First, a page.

Pneumatic performance of the boussignac CPAP system in healthy humans
2011 (English)In: Respiratory care, ISSN 0020-1324, Vol. 56, no 6, 818-826 p.Article in journal (Refereed) Published
BACKGROUND: The Boussignac CPAP has been found to effectively treat acute pulmonary oedema. However, data on airway pressure in association with the Boussignac CPAP are sparse. We therefore designed this study to evaluate the stability of the Boussignac CPAP in terms of maintaining adequate inspiratory and expiratory pressure levels. We also wanted to evaluate the perceived exertion when breathing with the Boussignac CPAP.
METHODS: Continuous recordings of airway pressure and airflow were made in 18 healthy volunteers during breathing with the Boussignac CPAP at 5, 7.5 and 10 cm H₂O for three sessions of 10 minutes at each CPAP level. Participants were blinded for the sequential order of the investigated CPAP levels. They terminated each session, at the respective CPAP level, by taking 10 forced breaths.
RESULTS: During 10 minutes normal breathing periods, when participants breathed at 20 % of their VC with a peak expiratory airflow of 14 % of FEV₁, the maximal pressure difference was 4.0 cm H₂O between inspiration and expiration at CPAP 10 cm H₂O. Changes in airway pressure were never large enough to reduce airway pressure below zero. When taking forced breaths, expiratory volume was 38-42 % of VC and peak expiratory airflow was 49-56 % of FEV ₁. As airflow increased, both the drop in inspiratory airway pressure and the increase in expiratory airway pressure were enhanced.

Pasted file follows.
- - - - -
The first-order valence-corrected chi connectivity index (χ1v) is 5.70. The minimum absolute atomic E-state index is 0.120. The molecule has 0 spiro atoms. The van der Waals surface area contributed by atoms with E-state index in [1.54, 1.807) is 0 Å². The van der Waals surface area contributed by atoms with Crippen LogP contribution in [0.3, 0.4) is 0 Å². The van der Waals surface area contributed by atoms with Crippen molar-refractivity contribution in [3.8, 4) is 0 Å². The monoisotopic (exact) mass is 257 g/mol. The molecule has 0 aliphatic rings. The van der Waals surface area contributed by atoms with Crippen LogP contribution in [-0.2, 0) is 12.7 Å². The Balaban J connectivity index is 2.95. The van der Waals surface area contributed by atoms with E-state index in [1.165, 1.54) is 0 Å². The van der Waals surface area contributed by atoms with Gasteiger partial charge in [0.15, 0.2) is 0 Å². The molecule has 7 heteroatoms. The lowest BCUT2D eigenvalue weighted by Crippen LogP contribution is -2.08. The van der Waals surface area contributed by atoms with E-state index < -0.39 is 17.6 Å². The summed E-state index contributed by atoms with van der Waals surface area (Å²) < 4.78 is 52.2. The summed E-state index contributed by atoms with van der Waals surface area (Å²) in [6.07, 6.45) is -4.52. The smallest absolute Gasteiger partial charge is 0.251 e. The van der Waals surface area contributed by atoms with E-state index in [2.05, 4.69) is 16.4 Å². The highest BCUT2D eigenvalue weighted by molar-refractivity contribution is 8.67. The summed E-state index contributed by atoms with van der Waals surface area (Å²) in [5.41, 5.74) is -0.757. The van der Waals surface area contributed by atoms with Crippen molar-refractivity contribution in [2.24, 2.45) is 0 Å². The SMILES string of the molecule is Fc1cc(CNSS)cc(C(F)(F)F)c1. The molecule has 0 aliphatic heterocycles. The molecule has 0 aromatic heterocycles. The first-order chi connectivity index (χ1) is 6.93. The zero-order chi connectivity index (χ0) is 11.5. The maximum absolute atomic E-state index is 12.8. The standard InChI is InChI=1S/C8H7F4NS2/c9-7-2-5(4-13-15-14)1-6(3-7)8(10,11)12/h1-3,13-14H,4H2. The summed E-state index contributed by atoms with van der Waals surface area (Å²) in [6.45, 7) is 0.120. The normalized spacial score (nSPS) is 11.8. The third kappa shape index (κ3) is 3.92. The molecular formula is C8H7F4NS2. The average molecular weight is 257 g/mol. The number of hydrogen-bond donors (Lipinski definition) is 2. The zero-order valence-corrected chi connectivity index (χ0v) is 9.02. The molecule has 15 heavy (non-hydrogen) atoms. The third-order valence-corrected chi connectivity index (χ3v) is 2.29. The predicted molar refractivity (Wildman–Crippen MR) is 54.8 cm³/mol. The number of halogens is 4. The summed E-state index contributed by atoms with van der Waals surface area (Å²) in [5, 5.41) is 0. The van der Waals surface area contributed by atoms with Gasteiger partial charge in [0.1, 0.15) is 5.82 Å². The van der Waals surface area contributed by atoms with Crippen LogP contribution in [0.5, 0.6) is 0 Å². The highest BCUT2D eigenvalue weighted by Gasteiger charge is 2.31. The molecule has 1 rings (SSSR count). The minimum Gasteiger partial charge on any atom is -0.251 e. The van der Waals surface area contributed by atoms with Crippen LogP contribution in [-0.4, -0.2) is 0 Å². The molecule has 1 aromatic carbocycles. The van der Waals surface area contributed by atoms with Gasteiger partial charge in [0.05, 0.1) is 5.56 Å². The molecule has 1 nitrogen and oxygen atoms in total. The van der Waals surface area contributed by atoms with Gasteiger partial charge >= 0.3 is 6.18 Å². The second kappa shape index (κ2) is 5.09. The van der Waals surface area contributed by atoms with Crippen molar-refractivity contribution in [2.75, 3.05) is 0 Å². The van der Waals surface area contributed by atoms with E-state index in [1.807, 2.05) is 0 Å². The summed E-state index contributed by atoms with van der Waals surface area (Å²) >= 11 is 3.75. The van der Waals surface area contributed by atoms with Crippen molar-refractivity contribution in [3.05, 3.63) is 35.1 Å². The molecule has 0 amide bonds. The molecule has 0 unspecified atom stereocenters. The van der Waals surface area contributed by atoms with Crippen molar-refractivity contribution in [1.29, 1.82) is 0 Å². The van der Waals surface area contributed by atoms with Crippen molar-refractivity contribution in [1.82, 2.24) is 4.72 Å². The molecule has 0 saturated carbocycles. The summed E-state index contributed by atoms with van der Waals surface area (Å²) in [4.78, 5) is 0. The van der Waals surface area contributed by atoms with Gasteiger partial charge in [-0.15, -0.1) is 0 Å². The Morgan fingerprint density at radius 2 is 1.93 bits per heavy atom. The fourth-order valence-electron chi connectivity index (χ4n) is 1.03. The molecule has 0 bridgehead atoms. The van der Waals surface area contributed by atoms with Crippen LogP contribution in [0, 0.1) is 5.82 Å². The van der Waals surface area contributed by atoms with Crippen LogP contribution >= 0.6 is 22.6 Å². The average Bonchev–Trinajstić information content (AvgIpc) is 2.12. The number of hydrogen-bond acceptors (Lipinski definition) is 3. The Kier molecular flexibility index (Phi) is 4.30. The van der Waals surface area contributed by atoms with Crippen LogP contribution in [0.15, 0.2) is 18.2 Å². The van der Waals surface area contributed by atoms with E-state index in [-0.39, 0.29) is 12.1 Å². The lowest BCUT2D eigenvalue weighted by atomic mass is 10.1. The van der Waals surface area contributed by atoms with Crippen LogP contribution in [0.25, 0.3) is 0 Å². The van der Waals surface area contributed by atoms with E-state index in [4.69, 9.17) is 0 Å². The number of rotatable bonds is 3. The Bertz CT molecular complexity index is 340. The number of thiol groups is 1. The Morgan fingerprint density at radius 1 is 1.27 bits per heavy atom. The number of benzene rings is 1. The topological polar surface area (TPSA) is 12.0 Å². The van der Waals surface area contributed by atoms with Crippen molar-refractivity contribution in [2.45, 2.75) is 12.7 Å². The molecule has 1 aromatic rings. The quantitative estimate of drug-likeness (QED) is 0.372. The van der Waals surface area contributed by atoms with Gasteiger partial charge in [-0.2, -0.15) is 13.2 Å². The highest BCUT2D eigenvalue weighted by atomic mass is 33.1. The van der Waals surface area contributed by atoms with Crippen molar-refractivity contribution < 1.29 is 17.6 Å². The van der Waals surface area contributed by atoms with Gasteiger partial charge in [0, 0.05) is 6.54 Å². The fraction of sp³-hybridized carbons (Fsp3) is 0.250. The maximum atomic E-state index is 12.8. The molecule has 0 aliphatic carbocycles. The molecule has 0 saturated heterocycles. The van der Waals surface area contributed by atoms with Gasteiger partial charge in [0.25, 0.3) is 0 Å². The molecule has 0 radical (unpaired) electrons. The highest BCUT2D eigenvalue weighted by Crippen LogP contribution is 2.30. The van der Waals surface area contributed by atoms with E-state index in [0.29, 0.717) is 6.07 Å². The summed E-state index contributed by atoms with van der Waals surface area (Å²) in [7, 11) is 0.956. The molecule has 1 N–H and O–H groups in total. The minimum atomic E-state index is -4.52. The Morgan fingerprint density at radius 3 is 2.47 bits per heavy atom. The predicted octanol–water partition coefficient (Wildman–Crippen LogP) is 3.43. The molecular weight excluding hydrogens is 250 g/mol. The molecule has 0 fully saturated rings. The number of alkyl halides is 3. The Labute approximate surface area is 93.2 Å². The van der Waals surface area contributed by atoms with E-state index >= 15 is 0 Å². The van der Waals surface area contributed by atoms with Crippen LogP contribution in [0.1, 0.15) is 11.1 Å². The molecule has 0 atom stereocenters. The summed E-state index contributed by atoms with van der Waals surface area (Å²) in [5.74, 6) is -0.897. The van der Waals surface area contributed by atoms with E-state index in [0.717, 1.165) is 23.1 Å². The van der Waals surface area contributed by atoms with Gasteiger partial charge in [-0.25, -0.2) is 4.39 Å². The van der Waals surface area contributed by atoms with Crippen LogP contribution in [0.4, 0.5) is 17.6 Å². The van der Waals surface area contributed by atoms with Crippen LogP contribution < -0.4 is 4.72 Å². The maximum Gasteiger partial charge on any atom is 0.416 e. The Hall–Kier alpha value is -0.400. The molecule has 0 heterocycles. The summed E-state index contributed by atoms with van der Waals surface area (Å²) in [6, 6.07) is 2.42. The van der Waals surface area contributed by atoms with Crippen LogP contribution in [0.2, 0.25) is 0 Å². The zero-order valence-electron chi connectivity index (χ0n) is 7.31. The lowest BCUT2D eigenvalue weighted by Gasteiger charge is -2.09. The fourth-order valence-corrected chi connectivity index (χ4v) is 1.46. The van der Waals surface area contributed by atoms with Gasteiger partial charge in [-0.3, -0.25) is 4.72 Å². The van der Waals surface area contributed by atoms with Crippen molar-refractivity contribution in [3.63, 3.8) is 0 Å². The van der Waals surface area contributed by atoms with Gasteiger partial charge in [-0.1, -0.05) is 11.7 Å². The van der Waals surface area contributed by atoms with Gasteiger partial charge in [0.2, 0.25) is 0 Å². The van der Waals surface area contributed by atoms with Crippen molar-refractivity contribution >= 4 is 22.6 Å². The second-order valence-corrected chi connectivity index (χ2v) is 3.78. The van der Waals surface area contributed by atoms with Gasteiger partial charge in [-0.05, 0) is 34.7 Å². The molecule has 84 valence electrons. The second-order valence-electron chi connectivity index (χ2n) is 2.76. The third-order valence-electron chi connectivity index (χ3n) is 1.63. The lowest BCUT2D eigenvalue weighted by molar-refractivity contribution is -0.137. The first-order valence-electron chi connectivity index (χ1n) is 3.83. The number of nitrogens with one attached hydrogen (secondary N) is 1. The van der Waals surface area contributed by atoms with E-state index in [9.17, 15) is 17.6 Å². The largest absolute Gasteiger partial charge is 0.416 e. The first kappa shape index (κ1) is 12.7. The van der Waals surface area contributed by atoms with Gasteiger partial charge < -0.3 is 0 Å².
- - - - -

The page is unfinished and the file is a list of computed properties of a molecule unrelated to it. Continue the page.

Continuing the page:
CONCLUSIONS: Pressure changes during breathing with CPAP are considered to be associated with increased work of breathing. The pneumatic performance of the Boussignac CPAP is adequate during normal breathing with low airflow. However, during forced breathing resulting in increased airflow, the Boussignac CPAP is unable to maintain stable airway pressure levels, possibly resulting in increased work of breathing and respiratory fatigue. Thus, the Boussignac CPAP system might be less suitable for patients breathing at a higher frequency.
Place, publisher, year, edition, pages
American Association for Respiratory Care , 2011. Vol. 56, no 6, 818-826 p.
CPAP, continuous positive airway pressure, noninvasive ventilation, air flow, airway pressure, Borg CR10 scale, flow resistor
Anesthesiology and Intensive Care
IdentifiersURN: urn:nbn:se:umu:diva-40872DOI: 10.4187/respcare.01015ISI: 000291779500011PubMedID: 21333088OAI: oai:DiVA.org:umu-40872DiVA: diva2:403542